Wednesday, August 31, 2005
Matthew Miller was born in West Chester, Pennsylvania on June 30th 1979, corresponding to the Jewish date of the 5th of Tamuz 5740. Shortly after his birth, the Miller family moved to Berkeley, CA and eventually settled in White Plains, NY. Growing up, Matisyahu's parents sent him to Hebrew School a couple of times a week, but like many kids, he resisted the additional school hours and was frequently threatened with expulsion for disrupting the lessons.
By the age of 14, Matthew Miller slid comfortably into the laid-back lifestyle of a teenage hippie. Having fallen in with the "Dead-Head" crowd, he grew dreadlocks and wore his Birkenstocks all winter long. He played his bongos in the lunchroom and learned how to beat-box in the back of class. By 11th grade, despite his carefree days, Matisyahu couldn't ignore the void in his life. After nearly burning down his chemistry class, he knew his mission must begin immediately. He decided to set off on a camping trip in Colorado. Away from his suburban life in White Plains, Matisyahu had the opportunity to take an introspective look at himself and contemplate his environment. It was there in the awe-inspiring landscape of the Rocky Mountain's, that Matisyahu had an eye-opening realization: there is a G-d.
I'm a little ambivalent about reggae. I do love the old school stuff like Bob Marley, Toot's and the Maytals Prerssure Drop, Desmond Dekker's The Israelite, and By the Water's of Babylon. But much of reggae, especially the newer stuff gets tiresome. Blame George Lucas, but more than half of the songs they play on the college station I get on my ride home conjure an auditory and visual image of a skankin Jar-Jar Binks.
When I heard "King without a Crown", it was instant gooseflesh. The accent was so authentic, I just though it was odd the singer was referring to "HaShem" and "Moschiach", instead of Jah, but there is so much borrowing from the Old Testament in Rastafarianism that I just shrugged it off. When the announcer mention "That was by the controversial Hasidic reggae artist Matisyahu.." I literally drove right to the record store to buy it. I can't remember the last time I've been so thrilled to discover a new artist.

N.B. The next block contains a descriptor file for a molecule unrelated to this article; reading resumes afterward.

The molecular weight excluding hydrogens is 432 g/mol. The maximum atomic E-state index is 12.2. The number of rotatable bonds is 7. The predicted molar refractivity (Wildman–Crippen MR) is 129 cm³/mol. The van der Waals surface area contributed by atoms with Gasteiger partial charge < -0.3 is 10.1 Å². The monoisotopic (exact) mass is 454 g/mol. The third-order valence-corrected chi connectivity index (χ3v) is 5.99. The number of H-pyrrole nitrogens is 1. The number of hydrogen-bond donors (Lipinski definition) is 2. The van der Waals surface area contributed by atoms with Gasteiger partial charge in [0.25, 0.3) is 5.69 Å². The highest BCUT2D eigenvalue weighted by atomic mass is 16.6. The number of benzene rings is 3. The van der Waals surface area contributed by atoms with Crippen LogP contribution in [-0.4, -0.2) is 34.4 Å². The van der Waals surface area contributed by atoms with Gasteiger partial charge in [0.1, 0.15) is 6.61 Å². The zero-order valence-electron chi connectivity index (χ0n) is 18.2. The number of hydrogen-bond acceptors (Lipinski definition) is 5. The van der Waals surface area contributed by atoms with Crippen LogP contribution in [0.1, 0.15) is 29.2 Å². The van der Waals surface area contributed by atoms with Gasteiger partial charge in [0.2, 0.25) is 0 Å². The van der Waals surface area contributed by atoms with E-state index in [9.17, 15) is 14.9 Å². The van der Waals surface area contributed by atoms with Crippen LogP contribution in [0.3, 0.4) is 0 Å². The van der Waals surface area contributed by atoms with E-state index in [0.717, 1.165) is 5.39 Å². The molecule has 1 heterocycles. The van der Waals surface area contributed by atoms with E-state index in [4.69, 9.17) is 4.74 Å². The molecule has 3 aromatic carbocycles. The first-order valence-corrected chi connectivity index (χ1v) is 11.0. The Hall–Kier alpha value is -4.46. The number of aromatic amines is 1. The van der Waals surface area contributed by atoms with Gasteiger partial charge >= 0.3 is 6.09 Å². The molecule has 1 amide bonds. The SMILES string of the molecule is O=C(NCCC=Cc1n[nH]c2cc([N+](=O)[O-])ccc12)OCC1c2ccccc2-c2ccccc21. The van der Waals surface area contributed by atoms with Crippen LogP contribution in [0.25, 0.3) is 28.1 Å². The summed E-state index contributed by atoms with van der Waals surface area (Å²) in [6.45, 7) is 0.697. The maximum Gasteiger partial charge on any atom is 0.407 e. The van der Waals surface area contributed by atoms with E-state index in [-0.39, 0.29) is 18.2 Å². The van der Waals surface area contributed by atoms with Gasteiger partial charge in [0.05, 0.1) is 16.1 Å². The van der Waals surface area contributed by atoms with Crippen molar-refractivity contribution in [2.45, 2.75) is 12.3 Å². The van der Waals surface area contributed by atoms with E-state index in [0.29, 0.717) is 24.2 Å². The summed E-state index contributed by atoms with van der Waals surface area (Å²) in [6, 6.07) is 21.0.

After Colorado, his spiritual curiosity piqued and Matisyahu took his first trip to Israel. There, for the first time in his life, he felt a connection to the G-d he discovered in Colorado. Israel was a major turning point. Matisyahu relished the time he spent there, praying, exploring, and dancing in Jerusalem. In every nook he encountered, his dormant Jewish identity stirred into consciousness.
Living in a neighborhood with a small Hasidic congregation, I feel a strong affinity with Orthodox Jews. Matisyahu's music brings this to life for me in a completely different way. The sincere devotion to G-d and longing for the Messiah are so moving I find myself weeping uncontrolably during certain songs, which I don't recommend when you have a long commute. I was not at all surprised to discover that the Chabad-Lubavitch shul he attended after moving to New York was the one that Shlomo Carlebach attended.
A person who was once skeptical of authority and rules, Matisyahu began to explore and eventually fully take on the Lubavitch Hasidic lifestyle. He thrived on the discipline and structure of Judaism, making every attempt to abide by Jewish Law. The Chabad-Lubavitch philosophy proved to be a powerful guide for Matisyahu. It surrounded him with the spiritual dialogue and intellectual challenge he had been seeking for the past decade. The turmoil and frustration of his search subsided, and now, 2 years later, Matisyahu lives in Crown Heights, splitting his time between the stage and his yeshiva.
I have absolutely no vocabulary for musical criticism. Fortunately Matisyahu's record company has posted the entire video of "King without a Crown" on their website. I hope you enjoy it as much as I do.